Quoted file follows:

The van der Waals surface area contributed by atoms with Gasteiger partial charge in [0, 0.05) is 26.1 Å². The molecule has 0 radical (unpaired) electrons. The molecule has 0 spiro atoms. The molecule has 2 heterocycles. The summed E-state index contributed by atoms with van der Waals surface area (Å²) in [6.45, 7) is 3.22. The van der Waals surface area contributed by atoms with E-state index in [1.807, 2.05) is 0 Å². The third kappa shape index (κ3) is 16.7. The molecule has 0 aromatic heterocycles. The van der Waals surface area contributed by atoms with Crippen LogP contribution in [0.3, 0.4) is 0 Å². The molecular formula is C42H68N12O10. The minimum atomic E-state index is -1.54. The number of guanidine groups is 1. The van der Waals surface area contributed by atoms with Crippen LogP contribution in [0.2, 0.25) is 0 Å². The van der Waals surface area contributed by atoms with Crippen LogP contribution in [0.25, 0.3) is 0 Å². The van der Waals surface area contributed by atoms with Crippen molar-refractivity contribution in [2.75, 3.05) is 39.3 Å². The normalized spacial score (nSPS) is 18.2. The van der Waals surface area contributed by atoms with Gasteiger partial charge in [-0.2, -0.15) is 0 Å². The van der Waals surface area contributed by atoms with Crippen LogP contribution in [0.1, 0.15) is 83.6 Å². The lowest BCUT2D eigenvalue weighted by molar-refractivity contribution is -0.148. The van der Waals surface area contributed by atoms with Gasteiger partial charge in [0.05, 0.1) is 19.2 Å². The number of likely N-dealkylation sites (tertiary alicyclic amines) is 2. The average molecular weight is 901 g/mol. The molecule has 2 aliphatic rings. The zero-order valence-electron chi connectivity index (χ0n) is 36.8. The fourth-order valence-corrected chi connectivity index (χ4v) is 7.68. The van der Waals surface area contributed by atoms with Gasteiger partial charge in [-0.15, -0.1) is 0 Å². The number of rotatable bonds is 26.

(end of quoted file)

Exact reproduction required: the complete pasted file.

The van der Waals surface area contributed by atoms with Gasteiger partial charge in [0, 0.05) is 26.1 Å². The molecule has 0 radical (unpaired) electrons. The molecule has 0 spiro atoms. The molecule has 2 heterocycles. The summed E-state index contributed by atoms with van der Waals surface area (Å²) in [6.45, 7) is 3.22. The van der Waals surface area contributed by atoms with E-state index in [1.807, 2.05) is 0 Å². The third kappa shape index (κ3) is 16.7. The molecule has 0 aromatic heterocycles. The van der Waals surface area contributed by atoms with Crippen LogP contribution in [0.3, 0.4) is 0 Å². The molecular formula is C42H68N12O10. The minimum atomic E-state index is -1.54. The number of guanidine groups is 1. The van der Waals surface area contributed by atoms with Crippen LogP contribution in [0.2, 0.25) is 0 Å². The van der Waals surface area contributed by atoms with Crippen LogP contribution in [0.25, 0.3) is 0 Å². The van der Waals surface area contributed by atoms with Crippen molar-refractivity contribution in [2.75, 3.05) is 39.3 Å². The normalized spacial score (nSPS) is 18.2. The van der Waals surface area contributed by atoms with Gasteiger partial charge in [-0.2, -0.15) is 0 Å². The van der Waals surface area contributed by atoms with Crippen LogP contribution in [0.1, 0.15) is 83.6 Å². The lowest BCUT2D eigenvalue weighted by molar-refractivity contribution is -0.148. The van der Waals surface area contributed by atoms with Gasteiger partial charge in [0.05, 0.1) is 19.2 Å². The number of likely N-dealkylation sites (tertiary alicyclic amines) is 2. The average molecular weight is 901 g/mol. The molecule has 2 aliphatic rings. The zero-order valence-electron chi connectivity index (χ0n) is 36.8. The fourth-order valence-corrected chi connectivity index (χ4v) is 7.68. The van der Waals surface area contributed by atoms with Gasteiger partial charge in [-0.15, -0.1) is 0 Å². The number of rotatable bonds is 26.